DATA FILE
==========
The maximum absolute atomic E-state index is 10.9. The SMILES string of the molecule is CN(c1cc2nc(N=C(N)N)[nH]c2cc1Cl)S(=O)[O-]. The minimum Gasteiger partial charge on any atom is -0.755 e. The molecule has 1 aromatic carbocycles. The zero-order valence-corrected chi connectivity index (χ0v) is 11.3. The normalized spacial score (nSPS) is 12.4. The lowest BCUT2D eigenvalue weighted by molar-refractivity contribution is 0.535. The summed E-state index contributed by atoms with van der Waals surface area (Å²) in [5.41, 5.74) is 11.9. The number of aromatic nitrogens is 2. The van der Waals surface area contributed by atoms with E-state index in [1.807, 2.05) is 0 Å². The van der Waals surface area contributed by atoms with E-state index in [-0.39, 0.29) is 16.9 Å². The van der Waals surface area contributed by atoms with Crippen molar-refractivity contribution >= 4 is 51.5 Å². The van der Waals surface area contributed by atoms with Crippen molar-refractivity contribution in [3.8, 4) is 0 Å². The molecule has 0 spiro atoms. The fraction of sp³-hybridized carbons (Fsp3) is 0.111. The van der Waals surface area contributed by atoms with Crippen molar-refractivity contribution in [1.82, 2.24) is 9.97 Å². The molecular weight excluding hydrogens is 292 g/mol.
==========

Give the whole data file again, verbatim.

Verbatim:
The maximum absolute atomic E-state index is 10.9. The SMILES string of the molecule is CN(c1cc2nc(N=C(N)N)[nH]c2cc1Cl)S(=O)[O-]. The minimum Gasteiger partial charge on any atom is -0.755 e. The molecule has 1 aromatic carbocycles. The zero-order valence-corrected chi connectivity index (χ0v) is 11.3. The normalized spacial score (nSPS) is 12.4. The lowest BCUT2D eigenvalue weighted by molar-refractivity contribution is 0.535. The summed E-state index contributed by atoms with van der Waals surface area (Å²) in [5.41, 5.74) is 11.9. The number of aromatic nitrogens is 2. The van der Waals surface area contributed by atoms with E-state index in [1.807, 2.05) is 0 Å². The van der Waals surface area contributed by atoms with E-state index in [-0.39, 0.29) is 16.9 Å². The van der Waals surface area contributed by atoms with Crippen molar-refractivity contribution >= 4 is 51.5 Å². The van der Waals surface area contributed by atoms with Crippen molar-refractivity contribution in [3.8, 4) is 0 Å². The molecule has 0 spiro atoms. The fraction of sp³-hybridized carbons (Fsp3) is 0.111. The van der Waals surface area contributed by atoms with Crippen molar-refractivity contribution in [1.82, 2.24) is 9.97 Å². The molecular weight excluding hydrogens is 292 g/mol.